Research and training programme (Euratom) in the field of nuclear energy (1998 to 2002)
Programme or Service Acronym: FP5-EAECTP C
Description Acronym: Fifth Framework Programme Euratom
Programme Type: EAEC FWP (Euratom Framework Programme)
Short Title: Euratom thematic programme - "Nuclear Energy"
Subject Index Codes: Radiation Protection; Radioactive Waste; Waste Management; Energy Storage, Energy Transport; Environmental Protection; Coordination, Cooperation; Nuclear Fission; Nuclear Fusion
Objectives: To help exploit the full potential of nuclear energy, both by making current technologies even safer and more economical and by exploring new promising concepts.
Subdivisions of Programme: This research and training programme consists of key actions, research and development activities of a generic nature, and support for research infrastructure. These are set out in detail below.
Key Actions with the following objectives:
- Key action controlled thermonuclear fusion. Under the strategy set out in the fifth framework programme, the contribution of fusion to safe and clean base-load electricity generation will be investigated in the wider context of studies on the socio-economic aspects of fusion. During the period covered by the fifth framework programme, the strategy will be followed under three main lines:
. Continuation of ongoing research. Fusion physics and technology activities will aim to develop the capacity to plan an experimental reactor. Europe will continue to participate in the ITER engineering design activities (EDA) in the preparation of the possible reactor construction;
. Concept improvements. Structured activities in the field of physics will focus on improving the basic concepts of fusion devices;
. Long-term technology. Structured technological activities will be aimed at preparing, in the longer term, for the demonstration reactor (DEMO);
- Key action nuclear fission. The main objectives are to help ensure the safety of Europe's nuclear facilities, the protection of workers and the public and the safe and effective management and final disposal of radioactive waste, to improve the competitiveness of Europe's nuclear industry and enhance its prospects in world markets and to explore more innovative concepts that are sustainable and have potential longer term economic, safety, health and environmental benefits. While mainly scientific or technological in nature, the research will have a significant socio-economic dimension. A further objective is to contribute, through education and training, towards maintaining within the Union a high level of expertise and competence on nuclear safety.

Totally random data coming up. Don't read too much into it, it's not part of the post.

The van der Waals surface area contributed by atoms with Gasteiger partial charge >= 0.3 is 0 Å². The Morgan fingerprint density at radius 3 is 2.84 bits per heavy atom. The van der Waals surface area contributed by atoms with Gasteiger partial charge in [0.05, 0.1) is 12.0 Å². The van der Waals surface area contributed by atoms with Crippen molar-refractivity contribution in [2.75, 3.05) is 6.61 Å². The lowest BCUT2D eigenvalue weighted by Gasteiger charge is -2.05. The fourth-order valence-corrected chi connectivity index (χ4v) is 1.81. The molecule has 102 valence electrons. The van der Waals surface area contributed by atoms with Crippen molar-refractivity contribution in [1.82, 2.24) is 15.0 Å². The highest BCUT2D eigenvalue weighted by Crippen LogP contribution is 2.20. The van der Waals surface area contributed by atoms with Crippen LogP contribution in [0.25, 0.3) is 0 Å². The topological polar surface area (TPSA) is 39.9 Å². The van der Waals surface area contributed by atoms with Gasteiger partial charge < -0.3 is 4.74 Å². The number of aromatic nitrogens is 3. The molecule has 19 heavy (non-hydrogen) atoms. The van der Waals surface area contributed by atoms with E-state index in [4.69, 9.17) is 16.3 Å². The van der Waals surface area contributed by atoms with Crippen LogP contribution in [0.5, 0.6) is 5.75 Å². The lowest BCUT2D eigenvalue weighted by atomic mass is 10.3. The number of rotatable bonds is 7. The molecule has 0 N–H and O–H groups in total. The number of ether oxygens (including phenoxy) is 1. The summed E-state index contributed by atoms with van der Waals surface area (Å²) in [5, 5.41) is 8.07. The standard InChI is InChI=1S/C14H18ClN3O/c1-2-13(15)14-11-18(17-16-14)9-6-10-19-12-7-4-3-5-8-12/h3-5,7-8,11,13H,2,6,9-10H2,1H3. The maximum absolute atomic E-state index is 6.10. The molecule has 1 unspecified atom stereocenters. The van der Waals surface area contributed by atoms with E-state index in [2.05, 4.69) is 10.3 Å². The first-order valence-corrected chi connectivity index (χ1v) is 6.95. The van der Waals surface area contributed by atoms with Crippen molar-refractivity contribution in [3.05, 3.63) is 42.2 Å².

. Operational safety of existing facilities. Research will focus on measures to maintain and improve the safety of existing with particular emphasis on the safety aspects of prolonging the life-span of reactors and on strategies for serious accident management;
. Safety of the fuel cycle. Research will focus on developing a scientifically-founded approach to the management and disposal radioactive waste that is both cost-effective and acceptable in a broader social context;
. Safety and efficiency of future systems. Research will focus on improving the safety and competitiveness of future facilities and the exploration of more innovative or fundamentally new concepts for energy generation that offer advantages in terms of cost, (including the better management of wastes and utilization of fissile materials), sustainability and reduced risk of diversion;